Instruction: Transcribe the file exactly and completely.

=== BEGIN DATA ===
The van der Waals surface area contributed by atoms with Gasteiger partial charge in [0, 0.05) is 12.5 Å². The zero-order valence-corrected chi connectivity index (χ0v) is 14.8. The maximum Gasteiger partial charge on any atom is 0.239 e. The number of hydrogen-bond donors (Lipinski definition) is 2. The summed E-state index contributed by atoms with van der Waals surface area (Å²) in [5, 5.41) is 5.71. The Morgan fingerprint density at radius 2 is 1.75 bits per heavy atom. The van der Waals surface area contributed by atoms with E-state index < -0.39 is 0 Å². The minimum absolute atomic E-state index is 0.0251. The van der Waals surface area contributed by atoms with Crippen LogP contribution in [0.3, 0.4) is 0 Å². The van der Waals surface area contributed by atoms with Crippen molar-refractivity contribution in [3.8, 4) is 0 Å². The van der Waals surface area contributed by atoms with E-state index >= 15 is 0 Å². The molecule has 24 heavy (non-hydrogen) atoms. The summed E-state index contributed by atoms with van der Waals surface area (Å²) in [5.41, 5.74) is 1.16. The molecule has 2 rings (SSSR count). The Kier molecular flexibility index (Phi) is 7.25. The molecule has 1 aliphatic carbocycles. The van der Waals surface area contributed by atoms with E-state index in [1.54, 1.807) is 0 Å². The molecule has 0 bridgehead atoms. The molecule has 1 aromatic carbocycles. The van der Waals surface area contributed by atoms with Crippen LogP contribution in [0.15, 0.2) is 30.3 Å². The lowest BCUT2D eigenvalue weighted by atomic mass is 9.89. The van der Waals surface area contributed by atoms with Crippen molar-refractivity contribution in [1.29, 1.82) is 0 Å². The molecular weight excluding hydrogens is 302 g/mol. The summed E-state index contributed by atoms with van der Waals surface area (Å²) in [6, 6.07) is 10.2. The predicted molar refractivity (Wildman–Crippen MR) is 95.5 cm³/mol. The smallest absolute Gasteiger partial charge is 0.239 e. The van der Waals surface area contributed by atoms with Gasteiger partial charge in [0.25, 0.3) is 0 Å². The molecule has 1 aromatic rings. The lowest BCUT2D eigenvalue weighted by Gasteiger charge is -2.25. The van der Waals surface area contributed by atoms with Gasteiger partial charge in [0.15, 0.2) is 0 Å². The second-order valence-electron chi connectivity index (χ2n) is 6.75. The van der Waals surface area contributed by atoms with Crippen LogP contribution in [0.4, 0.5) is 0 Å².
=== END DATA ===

The van der Waals surface area contributed by atoms with Gasteiger partial charge in [0, 0.05) is 12.5 Å². The zero-order valence-corrected chi connectivity index (χ0v) is 14.8. The maximum Gasteiger partial charge on any atom is 0.239 e. The number of hydrogen-bond donors (Lipinski definition) is 2. The summed E-state index contributed by atoms with van der Waals surface area (Å²) in [5, 5.41) is 5.71. The Morgan fingerprint density at radius 2 is 1.75 bits per heavy atom. The van der Waals surface area contributed by atoms with E-state index < -0.39 is 0 Å². The minimum absolute atomic E-state index is 0.0251. The van der Waals surface area contributed by atoms with Crippen LogP contribution in [0.3, 0.4) is 0 Å². The van der Waals surface area contributed by atoms with Crippen molar-refractivity contribution in [3.8, 4) is 0 Å². The van der Waals surface area contributed by atoms with E-state index >= 15 is 0 Å². The molecule has 24 heavy (non-hydrogen) atoms. The summed E-state index contributed by atoms with van der Waals surface area (Å²) in [5.41, 5.74) is 1.16. The molecule has 2 rings (SSSR count). The Kier molecular flexibility index (Phi) is 7.25. The molecule has 1 aliphatic carbocycles. The van der Waals surface area contributed by atoms with E-state index in [1.54, 1.807) is 0 Å². The molecule has 0 bridgehead atoms. The molecule has 1 aromatic carbocycles. The van der Waals surface area contributed by atoms with Crippen LogP contribution in [0.15, 0.2) is 30.3 Å². The lowest BCUT2D eigenvalue weighted by atomic mass is 9.89. The van der Waals surface area contributed by atoms with Crippen molar-refractivity contribution in [1.29, 1.82) is 0 Å². The molecular weight excluding hydrogens is 302 g/mol. The summed E-state index contributed by atoms with van der Waals surface area (Å²) in [6, 6.07) is 10.2. The predicted molar refractivity (Wildman–Crippen MR) is 95.5 cm³/mol. The smallest absolute Gasteiger partial charge is 0.239 e. The van der Waals surface area contributed by atoms with Gasteiger partial charge in [0.25, 0.3) is 0 Å². The molecule has 1 aromatic rings. The lowest BCUT2D eigenvalue weighted by Gasteiger charge is -2.25. The van der Waals surface area contributed by atoms with Gasteiger partial charge in [0.15, 0.2) is 0 Å². The second-order valence-electron chi connectivity index (χ2n) is 6.75. The van der Waals surface area contributed by atoms with Crippen LogP contribution in [0.4, 0.5) is 0 Å².